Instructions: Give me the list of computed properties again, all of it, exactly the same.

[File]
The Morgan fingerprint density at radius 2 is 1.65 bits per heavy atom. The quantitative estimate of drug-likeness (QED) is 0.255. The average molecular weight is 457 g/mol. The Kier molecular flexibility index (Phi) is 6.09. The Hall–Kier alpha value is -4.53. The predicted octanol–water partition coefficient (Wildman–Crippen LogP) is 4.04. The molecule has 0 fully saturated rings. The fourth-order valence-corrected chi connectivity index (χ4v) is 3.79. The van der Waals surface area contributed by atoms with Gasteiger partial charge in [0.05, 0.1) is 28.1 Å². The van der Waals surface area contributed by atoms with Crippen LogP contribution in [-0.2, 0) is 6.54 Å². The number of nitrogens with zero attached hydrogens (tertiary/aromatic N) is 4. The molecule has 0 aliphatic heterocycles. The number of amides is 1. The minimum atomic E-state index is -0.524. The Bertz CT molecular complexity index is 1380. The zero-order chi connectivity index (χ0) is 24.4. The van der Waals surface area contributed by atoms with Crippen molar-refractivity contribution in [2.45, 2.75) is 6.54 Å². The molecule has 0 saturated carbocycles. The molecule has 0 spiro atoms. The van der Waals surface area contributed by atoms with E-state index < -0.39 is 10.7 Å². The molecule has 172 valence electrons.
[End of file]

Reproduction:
The Morgan fingerprint density at radius 2 is 1.65 bits per heavy atom. The quantitative estimate of drug-likeness (QED) is 0.255. The average molecular weight is 457 g/mol. The Kier molecular flexibility index (Phi) is 6.09. The Hall–Kier alpha value is -4.53. The predicted octanol–water partition coefficient (Wildman–Crippen LogP) is 4.04. The molecule has 0 fully saturated rings. The fourth-order valence-corrected chi connectivity index (χ4v) is 3.79. The van der Waals surface area contributed by atoms with Gasteiger partial charge in [0.05, 0.1) is 28.1 Å². The van der Waals surface area contributed by atoms with Crippen LogP contribution in [-0.2, 0) is 6.54 Å². The number of nitrogens with zero attached hydrogens (tertiary/aromatic N) is 4. The molecule has 0 aliphatic heterocycles. The number of amides is 1. The minimum atomic E-state index is -0.524. The Bertz CT molecular complexity index is 1380. The zero-order chi connectivity index (χ0) is 24.4. The van der Waals surface area contributed by atoms with Crippen molar-refractivity contribution in [2.45, 2.75) is 6.54 Å². The molecule has 0 saturated carbocycles. The molecule has 0 spiro atoms. The van der Waals surface area contributed by atoms with E-state index < -0.39 is 10.7 Å². The molecule has 172 valence electrons.